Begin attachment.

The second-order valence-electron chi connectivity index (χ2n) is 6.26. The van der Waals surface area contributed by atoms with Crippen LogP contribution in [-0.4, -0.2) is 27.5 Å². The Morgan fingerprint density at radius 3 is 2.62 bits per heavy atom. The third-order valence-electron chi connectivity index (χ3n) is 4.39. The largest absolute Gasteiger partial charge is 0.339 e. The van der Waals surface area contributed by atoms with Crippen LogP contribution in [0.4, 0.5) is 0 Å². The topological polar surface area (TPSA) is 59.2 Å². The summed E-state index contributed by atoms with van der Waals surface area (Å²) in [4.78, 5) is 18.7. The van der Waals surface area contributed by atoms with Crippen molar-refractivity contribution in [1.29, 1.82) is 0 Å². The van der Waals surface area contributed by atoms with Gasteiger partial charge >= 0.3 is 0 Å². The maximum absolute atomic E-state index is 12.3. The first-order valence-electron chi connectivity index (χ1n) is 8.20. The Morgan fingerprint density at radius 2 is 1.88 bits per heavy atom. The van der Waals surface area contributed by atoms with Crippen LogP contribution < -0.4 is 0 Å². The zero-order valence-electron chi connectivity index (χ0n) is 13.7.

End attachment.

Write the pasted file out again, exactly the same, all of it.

The second-order valence-electron chi connectivity index (χ2n) is 6.26. The van der Waals surface area contributed by atoms with Crippen LogP contribution in [-0.4, -0.2) is 27.5 Å². The Morgan fingerprint density at radius 3 is 2.62 bits per heavy atom. The third-order valence-electron chi connectivity index (χ3n) is 4.39. The largest absolute Gasteiger partial charge is 0.339 e. The van der Waals surface area contributed by atoms with Crippen LogP contribution in [0.4, 0.5) is 0 Å². The topological polar surface area (TPSA) is 59.2 Å². The summed E-state index contributed by atoms with van der Waals surface area (Å²) in [4.78, 5) is 18.7. The van der Waals surface area contributed by atoms with Crippen molar-refractivity contribution in [1.29, 1.82) is 0 Å². The van der Waals surface area contributed by atoms with Gasteiger partial charge >= 0.3 is 0 Å². The maximum absolute atomic E-state index is 12.3. The first-order valence-electron chi connectivity index (χ1n) is 8.20. The Morgan fingerprint density at radius 2 is 1.88 bits per heavy atom. The van der Waals surface area contributed by atoms with Crippen LogP contribution < -0.4 is 0 Å². The zero-order valence-electron chi connectivity index (χ0n) is 13.7.